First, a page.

Although Gingerich believes that since these are, perhaps, "unanswerable questions," adding "countless books of scholarly conjecture on the subject already exist," he nonetheless feels compelled to pursue answers.

"My probe back 20,000 years into pre-historic art was stimulated by questions that pop up daily in the studio when I'm working. Why am I doing this? What is my motivation? What's the point?"

"Archaeologically, the first art coincides with evidence of the first burial of the dead - the dawning awareness of love, loss, compassion and the soul," Gingerich expounds. "Awe, longing, desire and wonder bubbled and brewed in the human psyche and, mixed with a handful of anger, fascination and excitement, eventually burst out as art. Then again, since the first Paleolithic images were of hands, animals, females and phalluses, perhaps the first artists were merely hungry and horny," he quips.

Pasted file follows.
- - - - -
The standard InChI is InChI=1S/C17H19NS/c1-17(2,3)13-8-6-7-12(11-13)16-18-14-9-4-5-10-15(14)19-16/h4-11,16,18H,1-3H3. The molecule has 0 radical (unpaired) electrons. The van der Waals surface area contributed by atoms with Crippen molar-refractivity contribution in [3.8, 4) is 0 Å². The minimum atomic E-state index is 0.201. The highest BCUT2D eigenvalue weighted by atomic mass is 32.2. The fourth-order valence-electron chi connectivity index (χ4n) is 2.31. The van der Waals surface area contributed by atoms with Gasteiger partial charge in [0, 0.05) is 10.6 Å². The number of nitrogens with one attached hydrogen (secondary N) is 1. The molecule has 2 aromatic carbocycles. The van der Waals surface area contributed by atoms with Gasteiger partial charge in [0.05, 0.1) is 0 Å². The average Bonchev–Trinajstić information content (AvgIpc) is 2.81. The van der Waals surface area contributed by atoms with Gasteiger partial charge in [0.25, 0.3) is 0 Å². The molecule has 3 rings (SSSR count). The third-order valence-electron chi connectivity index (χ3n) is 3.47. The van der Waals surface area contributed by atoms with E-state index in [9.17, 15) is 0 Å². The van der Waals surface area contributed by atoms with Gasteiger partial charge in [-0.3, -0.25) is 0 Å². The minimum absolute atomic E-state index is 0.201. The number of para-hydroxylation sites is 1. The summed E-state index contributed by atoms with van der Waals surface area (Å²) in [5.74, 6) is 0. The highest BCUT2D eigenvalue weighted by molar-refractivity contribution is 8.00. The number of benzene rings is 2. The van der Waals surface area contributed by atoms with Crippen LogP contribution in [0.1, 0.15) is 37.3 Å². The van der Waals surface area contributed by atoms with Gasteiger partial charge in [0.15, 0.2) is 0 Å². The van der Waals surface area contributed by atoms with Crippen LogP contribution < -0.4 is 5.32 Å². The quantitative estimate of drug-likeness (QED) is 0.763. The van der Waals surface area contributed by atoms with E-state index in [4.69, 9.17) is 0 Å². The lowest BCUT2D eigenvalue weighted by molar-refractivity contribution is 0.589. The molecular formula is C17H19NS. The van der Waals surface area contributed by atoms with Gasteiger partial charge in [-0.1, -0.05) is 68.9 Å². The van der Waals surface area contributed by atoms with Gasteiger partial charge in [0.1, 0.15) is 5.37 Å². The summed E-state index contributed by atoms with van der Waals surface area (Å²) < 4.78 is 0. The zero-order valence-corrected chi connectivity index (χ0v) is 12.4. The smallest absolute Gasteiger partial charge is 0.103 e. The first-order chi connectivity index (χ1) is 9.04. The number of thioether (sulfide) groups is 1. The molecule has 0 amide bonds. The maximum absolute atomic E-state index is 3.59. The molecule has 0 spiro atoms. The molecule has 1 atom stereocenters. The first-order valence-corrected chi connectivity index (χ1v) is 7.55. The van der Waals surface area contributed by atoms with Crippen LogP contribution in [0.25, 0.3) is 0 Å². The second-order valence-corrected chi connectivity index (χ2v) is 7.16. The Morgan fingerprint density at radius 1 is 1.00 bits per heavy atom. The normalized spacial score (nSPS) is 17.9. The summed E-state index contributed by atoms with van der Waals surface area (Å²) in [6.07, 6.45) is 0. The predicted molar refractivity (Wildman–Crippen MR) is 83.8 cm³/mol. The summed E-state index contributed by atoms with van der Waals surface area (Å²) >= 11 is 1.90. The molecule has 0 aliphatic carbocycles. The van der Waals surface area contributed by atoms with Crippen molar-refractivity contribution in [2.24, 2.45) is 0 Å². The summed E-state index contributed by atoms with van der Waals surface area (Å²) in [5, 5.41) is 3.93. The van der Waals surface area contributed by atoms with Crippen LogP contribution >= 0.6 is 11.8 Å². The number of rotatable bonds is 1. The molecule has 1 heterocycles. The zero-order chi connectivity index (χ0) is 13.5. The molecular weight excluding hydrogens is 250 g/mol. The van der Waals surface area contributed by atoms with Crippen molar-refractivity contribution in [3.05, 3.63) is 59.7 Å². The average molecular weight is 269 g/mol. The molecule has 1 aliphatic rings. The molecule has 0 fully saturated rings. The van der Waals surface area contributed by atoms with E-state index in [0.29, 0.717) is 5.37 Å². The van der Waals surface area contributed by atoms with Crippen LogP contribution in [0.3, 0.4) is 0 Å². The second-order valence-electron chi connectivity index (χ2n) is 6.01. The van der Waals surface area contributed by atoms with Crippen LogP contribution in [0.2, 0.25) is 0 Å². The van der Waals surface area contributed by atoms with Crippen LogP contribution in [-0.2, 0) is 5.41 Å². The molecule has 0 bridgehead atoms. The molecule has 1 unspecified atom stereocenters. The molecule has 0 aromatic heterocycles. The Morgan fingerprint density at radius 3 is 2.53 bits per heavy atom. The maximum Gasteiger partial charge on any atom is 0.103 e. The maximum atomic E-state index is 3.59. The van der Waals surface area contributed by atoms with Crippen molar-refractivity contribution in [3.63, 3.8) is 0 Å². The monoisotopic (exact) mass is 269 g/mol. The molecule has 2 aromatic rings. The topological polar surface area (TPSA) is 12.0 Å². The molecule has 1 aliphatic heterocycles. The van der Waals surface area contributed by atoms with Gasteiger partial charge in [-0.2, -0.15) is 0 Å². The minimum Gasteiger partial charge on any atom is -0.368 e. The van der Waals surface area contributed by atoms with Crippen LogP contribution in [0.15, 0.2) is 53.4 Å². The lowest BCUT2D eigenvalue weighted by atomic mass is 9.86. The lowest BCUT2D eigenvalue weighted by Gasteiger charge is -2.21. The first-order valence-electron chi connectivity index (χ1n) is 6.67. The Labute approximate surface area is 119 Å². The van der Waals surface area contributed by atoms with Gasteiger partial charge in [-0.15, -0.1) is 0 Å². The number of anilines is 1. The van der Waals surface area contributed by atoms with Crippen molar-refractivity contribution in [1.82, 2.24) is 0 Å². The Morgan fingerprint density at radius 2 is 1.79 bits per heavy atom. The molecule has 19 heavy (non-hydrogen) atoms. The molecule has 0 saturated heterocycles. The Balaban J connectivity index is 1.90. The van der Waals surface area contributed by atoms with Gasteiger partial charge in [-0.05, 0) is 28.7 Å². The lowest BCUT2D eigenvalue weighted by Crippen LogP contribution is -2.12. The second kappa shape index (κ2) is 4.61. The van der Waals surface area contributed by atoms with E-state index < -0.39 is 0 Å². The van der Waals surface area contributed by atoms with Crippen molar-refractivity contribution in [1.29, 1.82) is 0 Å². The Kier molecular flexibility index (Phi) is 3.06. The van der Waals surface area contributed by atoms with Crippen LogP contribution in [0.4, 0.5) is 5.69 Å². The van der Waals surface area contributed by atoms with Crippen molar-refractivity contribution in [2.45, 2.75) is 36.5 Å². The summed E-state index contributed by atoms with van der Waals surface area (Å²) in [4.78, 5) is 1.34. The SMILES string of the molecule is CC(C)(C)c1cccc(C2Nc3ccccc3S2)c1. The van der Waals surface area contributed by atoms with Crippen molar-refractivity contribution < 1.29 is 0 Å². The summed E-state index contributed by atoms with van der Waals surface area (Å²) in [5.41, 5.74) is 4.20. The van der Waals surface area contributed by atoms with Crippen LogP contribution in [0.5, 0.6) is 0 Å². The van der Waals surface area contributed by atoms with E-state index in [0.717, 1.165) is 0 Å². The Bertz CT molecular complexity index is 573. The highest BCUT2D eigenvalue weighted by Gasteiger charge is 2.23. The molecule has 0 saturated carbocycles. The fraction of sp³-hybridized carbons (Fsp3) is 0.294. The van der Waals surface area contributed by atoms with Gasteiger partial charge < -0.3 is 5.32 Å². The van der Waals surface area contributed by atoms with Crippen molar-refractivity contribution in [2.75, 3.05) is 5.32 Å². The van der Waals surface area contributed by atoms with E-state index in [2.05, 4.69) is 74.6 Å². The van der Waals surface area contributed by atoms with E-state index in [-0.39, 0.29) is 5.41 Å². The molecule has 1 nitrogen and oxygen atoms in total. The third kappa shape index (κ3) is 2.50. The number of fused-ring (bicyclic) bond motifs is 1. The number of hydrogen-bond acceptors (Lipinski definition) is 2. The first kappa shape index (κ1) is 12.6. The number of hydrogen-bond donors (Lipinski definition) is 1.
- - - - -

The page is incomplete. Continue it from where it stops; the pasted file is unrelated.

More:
"By painting the great beasts on the cave walls at Lascaux - the bulls, wild oxen, wooly rhinos, ibex - and making some of the images larger than life, the artists were inviting the animals into the cave, at least figuratively, as if the cave was a shrine to the hunt - a means to corral and hold the beasts by capturing and holding their images," he recounts. "And the images have been held beautifully now for 15,000 years. After such endless speculation as to what prompted Cro-Magnon men and women to make art, we can safely assume that they were not thinking about the potential profit of flipping the cave at Lascaux for a spacious loft in Tribeca."